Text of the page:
I wouldn't do either, but as long as they were peaceful and conscientious about spreading the virus to others, I respect the right of both.

Absolutely. No issue with that at all. I was talking mainly about the people, for example, that had spoken out against one, but encourage the other. 

  • Haha 1

Share this post


Link to post
Share on other sites
10 minutes ago, urban2014 said:

It’s funny how nobody remotely famous died for this virus. One celebrity death and the search for the cure will be all day every day

When Tom Hanks got it was when the 💩really hit the fan. The good news is the man has been shot in 'Nam, had unprotected sex with a woman with AIDS, been stranded on an island alone for years, and survived being kidnapped by Somali pirates. COVID? Pffff

  • Haha 2

Share this post


Link to post
Share on other sites
20 minutes ago, KCTD25 said:

Absolutely. No issue with that at all. I was talking mainly about the people, for example, that had spoken out against one, but encourage the other. 

Water is wet, the sky is blue, people have intellectually inconsistent opinions based on emotionally biased responses.

  • Haha 1

Share this post


Link to post
Share on other sites
7 minutes ago, KCTD25 said:

When Tom Hanks got it was when the 💩really hit the fan. The good news is the man has been shot in 'Nam, had unprotected sex with a woman with AIDS, been stranded on an island alone for years, and survived being kidnapped by Somali pirates. COVID? Pffff

Died

Share this post


Link to post
Share on other sites
14 minutes ago, JE7HorseGod said:

Water is wet, the sky is blue, people have intellectually inconsistent opinions based on emotionally biased responses.

Which is a big issue for public health officials in particular. 

Share this post


Link to post
Share on other sites
9 minutes ago, KCTD25 said:

Which is a big issue for public health officials in particular. 

I would say I'm more inclined to believe public health officials when it comes to matters of science and business owners when it comes to matters of business, but regardless it's good to look for a wide variance of opinions based on empirical data as opposed to too much editorializing with a lot of emotional rhetoric.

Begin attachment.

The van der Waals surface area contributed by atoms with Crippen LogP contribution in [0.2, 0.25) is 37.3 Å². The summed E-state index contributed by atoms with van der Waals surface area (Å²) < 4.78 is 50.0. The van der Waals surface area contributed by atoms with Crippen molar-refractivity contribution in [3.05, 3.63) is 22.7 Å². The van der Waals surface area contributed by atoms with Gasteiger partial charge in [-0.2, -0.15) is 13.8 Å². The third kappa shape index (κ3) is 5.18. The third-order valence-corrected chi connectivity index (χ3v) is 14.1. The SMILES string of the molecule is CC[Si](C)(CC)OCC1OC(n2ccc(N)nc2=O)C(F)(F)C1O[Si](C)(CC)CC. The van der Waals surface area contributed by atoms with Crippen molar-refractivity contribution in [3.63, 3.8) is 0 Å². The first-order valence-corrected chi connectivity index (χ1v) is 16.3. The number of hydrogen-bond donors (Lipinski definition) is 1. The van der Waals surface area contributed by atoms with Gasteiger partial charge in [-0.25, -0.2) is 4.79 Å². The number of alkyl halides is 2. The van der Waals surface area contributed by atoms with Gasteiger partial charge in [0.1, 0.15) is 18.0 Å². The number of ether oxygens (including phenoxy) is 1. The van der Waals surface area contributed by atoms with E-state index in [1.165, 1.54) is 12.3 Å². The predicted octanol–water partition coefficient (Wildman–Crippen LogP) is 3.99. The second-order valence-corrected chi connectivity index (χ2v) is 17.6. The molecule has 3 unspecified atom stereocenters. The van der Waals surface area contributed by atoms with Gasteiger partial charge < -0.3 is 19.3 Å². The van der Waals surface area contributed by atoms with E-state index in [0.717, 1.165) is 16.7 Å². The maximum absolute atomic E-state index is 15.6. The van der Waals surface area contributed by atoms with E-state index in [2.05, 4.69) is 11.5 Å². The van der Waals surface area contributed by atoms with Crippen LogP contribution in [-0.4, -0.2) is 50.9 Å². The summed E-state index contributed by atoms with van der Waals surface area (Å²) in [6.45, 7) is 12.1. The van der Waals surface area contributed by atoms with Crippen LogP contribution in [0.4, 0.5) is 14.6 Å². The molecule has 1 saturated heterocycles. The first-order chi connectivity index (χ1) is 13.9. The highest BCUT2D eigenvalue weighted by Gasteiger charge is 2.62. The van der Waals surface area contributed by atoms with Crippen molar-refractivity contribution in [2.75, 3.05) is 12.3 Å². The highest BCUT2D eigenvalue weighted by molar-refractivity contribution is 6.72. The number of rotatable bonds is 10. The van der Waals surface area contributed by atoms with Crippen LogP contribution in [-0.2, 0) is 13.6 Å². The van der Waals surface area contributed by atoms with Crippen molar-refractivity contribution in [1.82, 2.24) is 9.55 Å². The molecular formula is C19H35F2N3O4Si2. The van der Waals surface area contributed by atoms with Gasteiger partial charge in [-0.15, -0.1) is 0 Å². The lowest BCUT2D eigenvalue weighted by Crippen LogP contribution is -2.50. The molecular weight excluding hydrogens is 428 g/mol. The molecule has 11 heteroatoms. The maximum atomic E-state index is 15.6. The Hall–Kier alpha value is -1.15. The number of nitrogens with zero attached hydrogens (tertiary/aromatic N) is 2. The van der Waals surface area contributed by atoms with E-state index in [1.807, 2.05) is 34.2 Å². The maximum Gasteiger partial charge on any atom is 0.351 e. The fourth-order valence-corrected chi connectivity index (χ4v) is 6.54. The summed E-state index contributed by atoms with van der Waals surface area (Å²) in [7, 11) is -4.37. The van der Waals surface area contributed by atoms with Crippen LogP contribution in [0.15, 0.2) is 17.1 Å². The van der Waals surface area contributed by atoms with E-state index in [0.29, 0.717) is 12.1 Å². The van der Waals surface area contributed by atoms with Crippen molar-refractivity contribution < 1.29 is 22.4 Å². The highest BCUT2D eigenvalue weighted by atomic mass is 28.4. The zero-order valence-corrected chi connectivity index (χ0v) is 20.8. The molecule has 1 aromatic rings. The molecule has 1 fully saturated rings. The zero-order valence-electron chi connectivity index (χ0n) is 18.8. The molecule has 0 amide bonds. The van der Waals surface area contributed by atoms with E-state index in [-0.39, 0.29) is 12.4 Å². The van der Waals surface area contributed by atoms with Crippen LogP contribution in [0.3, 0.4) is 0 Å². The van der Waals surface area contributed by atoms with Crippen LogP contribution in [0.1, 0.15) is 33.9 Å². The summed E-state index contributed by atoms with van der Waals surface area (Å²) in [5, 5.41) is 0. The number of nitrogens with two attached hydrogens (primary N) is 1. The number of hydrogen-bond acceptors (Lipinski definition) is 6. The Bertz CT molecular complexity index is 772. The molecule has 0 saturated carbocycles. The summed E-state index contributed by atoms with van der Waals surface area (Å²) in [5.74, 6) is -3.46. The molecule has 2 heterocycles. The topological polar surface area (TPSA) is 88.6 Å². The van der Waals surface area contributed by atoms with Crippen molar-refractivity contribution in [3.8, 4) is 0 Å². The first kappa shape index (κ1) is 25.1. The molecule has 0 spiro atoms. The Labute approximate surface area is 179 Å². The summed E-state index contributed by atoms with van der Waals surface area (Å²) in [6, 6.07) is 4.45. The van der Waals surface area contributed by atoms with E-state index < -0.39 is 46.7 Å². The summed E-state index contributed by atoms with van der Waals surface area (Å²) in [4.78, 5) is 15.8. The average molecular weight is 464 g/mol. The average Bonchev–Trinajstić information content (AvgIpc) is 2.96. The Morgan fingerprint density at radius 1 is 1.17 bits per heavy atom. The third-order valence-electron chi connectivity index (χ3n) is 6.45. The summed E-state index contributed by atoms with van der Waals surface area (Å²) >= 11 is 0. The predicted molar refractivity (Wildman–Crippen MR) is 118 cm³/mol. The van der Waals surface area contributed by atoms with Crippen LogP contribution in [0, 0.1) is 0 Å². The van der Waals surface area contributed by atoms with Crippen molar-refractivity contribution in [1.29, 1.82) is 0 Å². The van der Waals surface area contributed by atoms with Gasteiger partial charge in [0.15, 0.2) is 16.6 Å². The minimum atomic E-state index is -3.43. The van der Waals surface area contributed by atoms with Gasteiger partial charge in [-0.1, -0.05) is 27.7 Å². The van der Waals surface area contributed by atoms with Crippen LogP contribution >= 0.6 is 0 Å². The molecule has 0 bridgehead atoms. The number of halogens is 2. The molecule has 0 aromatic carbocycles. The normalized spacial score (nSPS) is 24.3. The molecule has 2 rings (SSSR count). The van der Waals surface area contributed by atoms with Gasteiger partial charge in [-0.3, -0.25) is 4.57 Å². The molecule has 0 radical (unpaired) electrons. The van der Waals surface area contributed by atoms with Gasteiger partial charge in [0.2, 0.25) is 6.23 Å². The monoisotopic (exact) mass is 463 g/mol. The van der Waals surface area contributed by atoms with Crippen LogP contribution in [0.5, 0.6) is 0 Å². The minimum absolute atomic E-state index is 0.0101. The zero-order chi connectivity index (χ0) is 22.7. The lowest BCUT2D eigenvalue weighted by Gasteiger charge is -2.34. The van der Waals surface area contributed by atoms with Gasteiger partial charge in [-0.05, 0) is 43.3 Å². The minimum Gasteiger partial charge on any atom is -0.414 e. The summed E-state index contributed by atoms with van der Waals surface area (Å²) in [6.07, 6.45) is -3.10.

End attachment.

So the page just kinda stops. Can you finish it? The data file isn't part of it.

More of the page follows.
Share this post


Link to post
Share on other sites
5 hours ago, urban2014 said:

It’s funny how nobody remotely famous died for this virus. One celebrity death and the search for the cure will be all day every day

A boy band pop singer who had a top 50 song today died at age 34 of covid. 

Share this post


Link to post
Share on other sites
2 hours ago, lolcopter said:

 

Regardless of who you blame, you still might have a fever and a respiratory infection that might kill you.

I mean whatever your reasons are for that, I don't know your life, if it's worth it, so be it.  But be aware.

Share this post


Link to post
Share on other sites
6 hours ago, daynlokki said:

A boy band pop singer who had a top 50 song today died at age 34 of covid. 

Eh, ok...

Share this post


Link to post
Share on other sites
12 hours ago, urban2014 said:

It’s funny how nobody remotely famous died for this virus. One celebrity death and the search for the cure will be all day every day

Depends on what you consider a celebrity. John Prine, Joe Diffie, Tom Dempsey and Pat Dye are about the only ones I could speak to.

But it's not terribly surprising. What is the population of "at risk" celebrities ? A few thousand ? That's not that many.

Share this post


Link to post
Share on other sites

Never heard of them man

Share this post


Link to post
Share on other sites
26 minutes ago, fletch44 said:

Depends on what you consider a celebrity. John Prine, Joe Diffie, Tom Dempsey and Pat Dye are about the only ones I could speak to.

But it's not terribly surprising. What is the population of "at risk" celebrities ? A few thousand ? That's not that many.

And all of these guys were 60+, 3 of them 70+. 

Share this post


Link to post
Share on other sites

Adam Schlesinger, lead singer of Fountains of Wayne, died at 52 of Covid in April.

Probably not what most people would consider "a celebrity" but I dug their music.

Share this post


Link to post
Share on other sites
Guest
This topic is now closed to further replies.

  • Recently Browsing   0 members

    No registered users viewing this page.